Royal Oak artist turns beach trash into treasure at SEA LIFE – The Oakland Press

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Bottles, bottle caps, straws, lighters, beach toys, dental floss bags and picks. All of these items have one thing in common: pieces of plastic washed up on Great Lakes beaches.

Working with the SEA LIFE Michigan Aquarium inside Great Lakes Crossing in Auburn Hills, Royal Oak artist Hannah Tizedes has spent over a year collecting trash from the Great Lakes to create a plastic mosaic recycled six feet long.

The piece is now on display as part of the newly renovated Conservation Cove exhibit, which showcases different ways to help protect Michigan’s natural habitats.

Tizedes, 27, spent 30 hours over ten days assembling 917 pieces of plastic collected from Lake Erie, Lake Michigan and Lake Superior to create his mosaic, “The Great Lakes”.

“The Great Lakes” is now on display as part of Conservation Cove’s newly renovated exhibit at SEA LIFE. (Photo courtesy of SEA LIFE Michigan Aquarium)

“This mosaic is a celebration of Michigan’s Great Lakes and a reminder of the effects our daily activities can have on them,” Tizedes said. “We’ve all heard about the plastic pollution in our oceans, but not enough about the plastic ending up right here in our Great Lakes.”

Tizedes’ parents live near Lake Erie, where she noticed an increase in trash buildup. In 2019, she started taking beach cleanup seriously and tries to go to the various Great Lakes every week to pick up plastic trash washed up on the shore.

Its collection contains approximately 50,000 pieces of recovered plastic. Each colored piece is cleaned and sorted into jars and bins.

The Tizedes collection contains around 50,000 pieces of recovered plastic.  Each colored piece is cleaned and sorted into jars and bins.  (Photo courtesy of SEA LIFE Michigan Aquarium)
The Tizedes collection contains around 50,000 pieces of recovered plastic. Each colored piece is cleaned and sorted into jars and bins. (Photo courtesy of SEA LIFE Michigan Aquarium)

A 2017 Michigan State University graduate with a BA in Creative Advertising and Environmental and Sustainability Studies, Tizedes has always been aware of plastic use and recycling methods.

Over the past few years, Tizedes has noticed an increase in stranded plastic with a theory that it is mainly carried through sewers. What is washed ashore also changes with the seasons.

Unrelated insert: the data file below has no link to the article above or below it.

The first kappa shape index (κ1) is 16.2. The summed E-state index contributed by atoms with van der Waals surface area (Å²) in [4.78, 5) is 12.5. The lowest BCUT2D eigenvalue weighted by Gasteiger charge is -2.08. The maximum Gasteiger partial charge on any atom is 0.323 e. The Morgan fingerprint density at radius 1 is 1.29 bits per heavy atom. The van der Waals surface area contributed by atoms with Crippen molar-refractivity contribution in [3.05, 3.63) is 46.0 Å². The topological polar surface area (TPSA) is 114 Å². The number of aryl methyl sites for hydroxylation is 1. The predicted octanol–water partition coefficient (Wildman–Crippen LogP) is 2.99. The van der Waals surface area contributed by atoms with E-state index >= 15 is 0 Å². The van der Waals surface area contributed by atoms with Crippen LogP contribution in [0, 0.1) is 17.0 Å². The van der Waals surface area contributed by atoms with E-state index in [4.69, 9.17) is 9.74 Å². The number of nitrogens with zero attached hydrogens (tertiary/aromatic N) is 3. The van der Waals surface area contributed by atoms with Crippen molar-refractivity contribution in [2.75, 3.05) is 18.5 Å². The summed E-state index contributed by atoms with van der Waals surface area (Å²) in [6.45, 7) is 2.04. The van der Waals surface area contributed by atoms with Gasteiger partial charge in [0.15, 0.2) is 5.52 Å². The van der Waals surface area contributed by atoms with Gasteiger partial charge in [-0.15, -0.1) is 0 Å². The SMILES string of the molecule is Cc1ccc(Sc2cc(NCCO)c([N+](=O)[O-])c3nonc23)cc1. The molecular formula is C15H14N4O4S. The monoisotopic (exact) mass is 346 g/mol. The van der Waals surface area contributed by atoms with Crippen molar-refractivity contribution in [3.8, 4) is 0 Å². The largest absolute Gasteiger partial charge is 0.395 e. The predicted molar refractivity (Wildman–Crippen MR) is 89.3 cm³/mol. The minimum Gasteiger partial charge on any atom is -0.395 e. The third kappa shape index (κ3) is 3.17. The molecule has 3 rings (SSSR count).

“It is estimated that approximately 22 million pounds of plastic pollution ends up in the Great Lakes each year,” said Lauren Grauer, chief marine biologist at SEA LIFE Michigan Aquarium. “It typically enters the Great Lakes through sewage systems, illegal landfills, storm drains, and bedbugs.”

Tizedes strongly encourages the reduction and reuse of plastic as well as the practice of smart recycling habits.

“When you throw things away, make sure the bags are tied properly so they don’t overflow and end up in the drain,” she said. “Don’t flush anything down the toilet. I find that a lot of tampon applicators get flushed down the toilet and that’s the main way they end up in lakes.

A rule of thumb that Tizedes adheres to is not to recycle anything smaller than a tennis ball. Small items — floss picks or bottle caps — probably don’t end up in recycling facilities or are too small for machines to pick up.

A rule of thumb that Tizedes adheres to is not to recycle anything smaller than a tennis ball.  (Photo courtesy of SEA LIFE Michigan Aquarium)
It is estimated that approximately 22 million pounds of plastic pollution ends up in the Great Lakes each year. (Photo courtesy of SEA LIFE Michigan Aquarium)

“A lot of people ‘wishcycle’ at the end of the day,” she says. “Be smart about recycling and check with your city or town what they accept.”

From home, simple steps can be taken to reduce everyday plastic: fill a reusable water bottle, use reusable grocery bags, switch from a plastic toothbrush to a bamboo teeth or use a bar of soap delivered in a cardboard packaging.

“Start educating yourself about recycling and the little ways to trade in your home that can have an impact,” she said. “I think there’s a lack of education about plastic and what can and can’t be recycled. That’s why I’m doing this, to raise awareness.

In addition to Conservation Cove, SEA LIFE Aquarium has an ongoing conservation program, SEA LIFE Trust, which works globally to protect oceans and marine life.

One of their main goals is to advocate for the need for plastic-free waters and the overexploitation of marine life.

For more information on visiting the SEA LIFE Aquarium, visit sealife.com/michigan. To learn more about Tizedes’ work, visit instagram.com/thetrashycollection.

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